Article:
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The Lecturer's Tale

3.43 of 5 stars 3.43  ·  rating details  ·  603 ratings  ·  86 reviews
Nelson Humboldt is a visiting adjunct English lecturer at prestigious Midwest University, until he is unceremoniously fired one autumn morning. Minutes after the axe falls, his right index finger is severed in a freak accident. Doctors manage to reattach the finger, but when the bandages come off, Nelson realizes that he has acquired a strange power—he can force his will o ...more
Paperback, 400 pages
Published February 9th 2002 by Picador (first published 1997)
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Community Reviews

(showing 1-30 of 1,398)
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Dec 01, 2010 Kathrina rated it 4 of 5 stars
Recommends it for: Kat D. -- James Hogg, sista!
This was probably not the best choice of reading material as I begin the steps towards graduate school; but I'm certainly now more alert. The first chapter is about the best piece of writing I've read in years, and the tale spins out from there in wildly unpredictable ways. Suddenly we're jumping off a cliff and falling up, reminding me of LaValle's Big Machine, beginning with a realistic intro with a dash of fantasy, followed by huge dollops of over-the-top supernatural fireworks. This book alm ...more
Enter the world of THE LECTURER'S TALE -- after having sunk into your plush desk chair in the grand office reserved for the Chairperson of the English Department at Almost-Ivy University. You might occasionally chuckle at what you consider clever parodies of the squabbling among factions in an academic community. Or you might feel defensive and start a chain of contemptuous responses to the outrageous distortion of what happens in academic communities.

Enter the world of THE LECTURER'S TALE -- a
Part supernatural fantasy and part sharp-edged satire of the world of academic English departments. This may be one of the first campus novels to take on the plight of adjunct and contingent faculty, or at least one of the first that I've read. This passage in particular, a description of the underpaid composition instructors in the basement of the fictional English department, has stuck with me:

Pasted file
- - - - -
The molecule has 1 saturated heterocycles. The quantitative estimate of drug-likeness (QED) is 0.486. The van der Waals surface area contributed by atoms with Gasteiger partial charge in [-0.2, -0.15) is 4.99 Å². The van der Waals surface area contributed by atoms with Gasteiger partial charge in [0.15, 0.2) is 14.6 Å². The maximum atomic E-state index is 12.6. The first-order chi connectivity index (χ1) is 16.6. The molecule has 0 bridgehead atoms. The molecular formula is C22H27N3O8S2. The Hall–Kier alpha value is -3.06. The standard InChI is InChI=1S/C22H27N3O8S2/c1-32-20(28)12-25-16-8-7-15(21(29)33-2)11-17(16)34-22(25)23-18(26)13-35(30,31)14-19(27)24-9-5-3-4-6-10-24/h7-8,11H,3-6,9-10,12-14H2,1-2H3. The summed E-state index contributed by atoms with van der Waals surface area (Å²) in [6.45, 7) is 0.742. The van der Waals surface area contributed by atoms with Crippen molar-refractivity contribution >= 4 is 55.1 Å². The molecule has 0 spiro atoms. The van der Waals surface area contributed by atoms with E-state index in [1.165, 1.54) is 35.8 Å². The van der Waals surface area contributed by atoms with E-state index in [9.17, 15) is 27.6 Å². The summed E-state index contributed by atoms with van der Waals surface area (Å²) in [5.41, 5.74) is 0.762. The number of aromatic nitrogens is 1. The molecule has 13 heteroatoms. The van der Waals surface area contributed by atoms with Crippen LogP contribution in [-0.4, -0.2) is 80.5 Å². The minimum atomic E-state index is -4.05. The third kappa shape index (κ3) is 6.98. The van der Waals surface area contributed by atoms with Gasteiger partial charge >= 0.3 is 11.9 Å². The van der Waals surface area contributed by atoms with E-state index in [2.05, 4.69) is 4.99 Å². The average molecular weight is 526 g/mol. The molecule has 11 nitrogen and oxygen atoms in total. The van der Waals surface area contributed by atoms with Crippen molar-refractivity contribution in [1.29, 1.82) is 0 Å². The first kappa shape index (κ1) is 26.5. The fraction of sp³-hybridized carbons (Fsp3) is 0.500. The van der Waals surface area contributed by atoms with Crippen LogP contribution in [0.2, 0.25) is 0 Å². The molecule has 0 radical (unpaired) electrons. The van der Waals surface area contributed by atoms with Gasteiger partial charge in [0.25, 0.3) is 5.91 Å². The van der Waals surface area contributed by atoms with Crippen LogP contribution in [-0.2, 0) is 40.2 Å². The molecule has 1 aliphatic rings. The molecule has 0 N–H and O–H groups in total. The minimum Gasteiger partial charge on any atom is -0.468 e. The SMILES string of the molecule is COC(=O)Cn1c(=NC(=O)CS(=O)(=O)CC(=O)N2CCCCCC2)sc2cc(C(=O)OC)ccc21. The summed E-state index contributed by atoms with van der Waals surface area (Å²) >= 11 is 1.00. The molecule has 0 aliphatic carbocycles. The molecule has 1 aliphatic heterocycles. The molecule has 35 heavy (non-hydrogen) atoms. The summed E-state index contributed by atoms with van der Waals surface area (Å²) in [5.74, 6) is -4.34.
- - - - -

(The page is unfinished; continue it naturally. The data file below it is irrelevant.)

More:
"Above the industrial hum rose the steady murmur of lonely women in their thirties and forties, their
Bursting at the seams with literary pedantry and pulsing with the bitterness of every thwarted novelist who ever wound up teaching bored and disaffected students, Mr. Hynes wittily skewers academia while pointing out what draws students and professors of classical and modern literature to its stagnant marshes. In a world where tenure is as coveted as the gold at the end of the rainbow (and seemingly as elusive), where faculty battle it out using Shakespearean slang and politically incorrect raci ...more
I eagerly turned to this book after loving Hynes' Next, but I was disappointed. Hynes must have been badly burned in the university, allusion intended if you read the book. In Next, in an offhand way, he portrays academics as the scorpions that I'm sure many are, but in The Lecturer's Tale he goes over the top. So this is a broad satire/farce with elements of a horror story about the absurdity of English Departments in the 1990s. And it was slow reading, full of action but somehow dull, maybe be ...more
One thing I will say definitively about this novel... it just does not stop until the very last page.

I enjoyed the book... very ambitious, awkwardly so at times, but with charm. The other novel I have read by Hynes, "Next", has much more graceful prose, but I finished it feeling dissatisfied with the conclusion - like part of the ending was missing. Well, "Lecturer's Tale" has ALL the endings. It just goes and goes.

Very much looking forward to reading more works by this author, as his style prog
Elizabeth Quinn
I added James Hynes name to my list of authors-to-read after seeing a positive review of his latest novel in the NYTimes Book Review. I chose to begin our acquaintance with The Lecturer's Tale because I enjoy a great academic novel such as Richard Russo's Straight Man or Jane Smiley's Moo. Hynes sets his tale at a revered Midwestern public university with an English department riven by factions still warring over the correct approach to teaching literature with some upholding a canon of dead whi ...more
I've read this twice - once about halfway through my phd program, all in one stretch, on a flight from Houston to Yekaterinburg, Russia; the second time last week, 7-8 years later, as I approach my penultimate annual review before the university that employs me renders its tenure judgment. Both times I found it entertaining, though the cramp-inducing laughter I remember from that endless flight east didn't manifest when I re-read it recently. This time, though, I found the impact of the jokes wa ...more